"Given these findings of acceptable survival outcomes among unauthorized immigrants, concern for worse survival should not be used as a reason to deny access to liver transplant," Lee said. "Continued financial support after transplant also can be a barrier in this group, but those means are confirmed beforehand and also not a reason for denial."
Funding was provided by the National Institutes of Health, National Institute of Diabetes and Digestive and Kidney Diseases (P30DK026743, T32DK060414). The authors report no conflicts of interest.

About UCSF: The University of California, San Francisco (UCSF) is exclusively focused on the health sciences and is dedicated to promoting health worldwide through advanced biomedical research, graduate-level education in the life sciences and health professions, and excellence in patient care. UCSF Health, which serves as UCSF's primary academic medical center, includes top-ranked specialty hospitals and other clinical programs, and has affiliations throughout the Bay Area. Learn more at https://www.ucsf.edu, or see our Fact Sheet.

University of California - San Francisco

Related Liver Transplant Articles from Brightsurf:

Advanced liver disease patients and transplant recipients need specific care during COVID-19
The European Association for the Study of the Liver (EASL) and the European Society of Clinical Microbiology and Infectious Diseases (ESCMID) have issued a Position Paper, providing recommendations for clinicians caring for patients with liver diseases during the current pandemic.

Certain liver cells may help prevent organ rejection after transplant, study finds
Mesenchymal stromal cells from fat tissue and bone marrow are widely used in therapeutic trials for their anti-inflammatory qualities, but new Mayo Clinic research finds that liver cells may be of greater value.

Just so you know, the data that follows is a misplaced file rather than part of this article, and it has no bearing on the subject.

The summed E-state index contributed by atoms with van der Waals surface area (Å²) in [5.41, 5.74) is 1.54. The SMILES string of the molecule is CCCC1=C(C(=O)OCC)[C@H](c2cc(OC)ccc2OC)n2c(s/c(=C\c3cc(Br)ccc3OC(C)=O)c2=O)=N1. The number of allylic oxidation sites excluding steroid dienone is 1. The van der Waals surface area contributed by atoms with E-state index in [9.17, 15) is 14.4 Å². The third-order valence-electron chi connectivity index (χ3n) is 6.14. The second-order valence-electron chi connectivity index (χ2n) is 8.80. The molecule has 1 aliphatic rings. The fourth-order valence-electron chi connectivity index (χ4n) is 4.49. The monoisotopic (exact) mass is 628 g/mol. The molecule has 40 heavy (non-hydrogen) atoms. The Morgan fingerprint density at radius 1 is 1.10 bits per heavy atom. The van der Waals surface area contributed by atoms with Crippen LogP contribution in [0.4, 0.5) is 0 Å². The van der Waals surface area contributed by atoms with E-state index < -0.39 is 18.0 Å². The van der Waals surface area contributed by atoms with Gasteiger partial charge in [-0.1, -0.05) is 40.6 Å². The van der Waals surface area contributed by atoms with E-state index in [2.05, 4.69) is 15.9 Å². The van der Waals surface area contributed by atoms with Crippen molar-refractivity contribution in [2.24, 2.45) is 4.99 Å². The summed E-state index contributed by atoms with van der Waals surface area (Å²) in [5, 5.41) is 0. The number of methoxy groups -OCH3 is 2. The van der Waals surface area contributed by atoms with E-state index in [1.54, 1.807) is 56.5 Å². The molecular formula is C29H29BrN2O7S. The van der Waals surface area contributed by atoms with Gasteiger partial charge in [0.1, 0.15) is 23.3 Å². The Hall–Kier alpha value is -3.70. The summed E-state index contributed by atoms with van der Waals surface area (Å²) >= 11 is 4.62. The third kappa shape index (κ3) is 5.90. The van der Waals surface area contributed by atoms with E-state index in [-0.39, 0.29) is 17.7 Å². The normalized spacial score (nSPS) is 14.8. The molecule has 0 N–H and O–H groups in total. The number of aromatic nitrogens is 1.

University of Cincinnati finds new option for liver transplant patients
Budesonide, a drug commonly used to treat Crohn's Disease, may offer fewer side effects and work at least as well as prednisone as an anti-organ rejection medication in liver transplant patients.

Cleveland clinic's first purely laparoscopic living donor surgery for liver transplant
Cleveland Clinic has successfully performed the Midwest's first purely laparoscopic living donor surgery for liver transplantation in an adult recipient.

Alcohol relapse rate among liver transplant recipients identical regardless of sobriety period
For decades, patients with liver disease related to alcohol use have been told they must be sober for six months before they can get a liver transplant.

Why liver transplant waitlists might misclassify high-risk patients
A new study in the journal Gastroenterology reveals that the standard method for ranking patients on the waitlist for lifesaving liver transplantation may not prioritize some of the sickest candidates for the top of the list.

Liver transplant for alcohol-related liver disease in US
The proportion of liver transplants in the United States for alcohol-associated liver disease increased between 2002 and 2016, with much of the increase associated with a decrease in liver transplant for hepatitis C virus infection because of antiviral therapy.

African-Americans may live longer after liver transplant if their donors are the same race
African-American adults undergoing liver transplant to treat liver cancer lived significantly longer if their organ donor was also African-American.

Liver transplant survival rate sees improvement among older adults
To learn more about older adults and liver transplants, a team of researchers studied information recorded by the Scientific Registry of Transplant Recipients (SRTR) from 2003 to 2016.

Anticancer drug offers potential alternative to transplant for patients with liver failure
Patients suffering sudden liver failure could in the future benefit from a new treatment that could reduce the need for transplants, research published today shows.

Read More: Liver Transplant News and Liver Transplant Current Events
Brightsurf.com is a participant in the Amazon Services LLC Associates Program, an affiliate advertising program designed to provide a means for sites to earn advertising fees by advertising and linking to Amazon.com.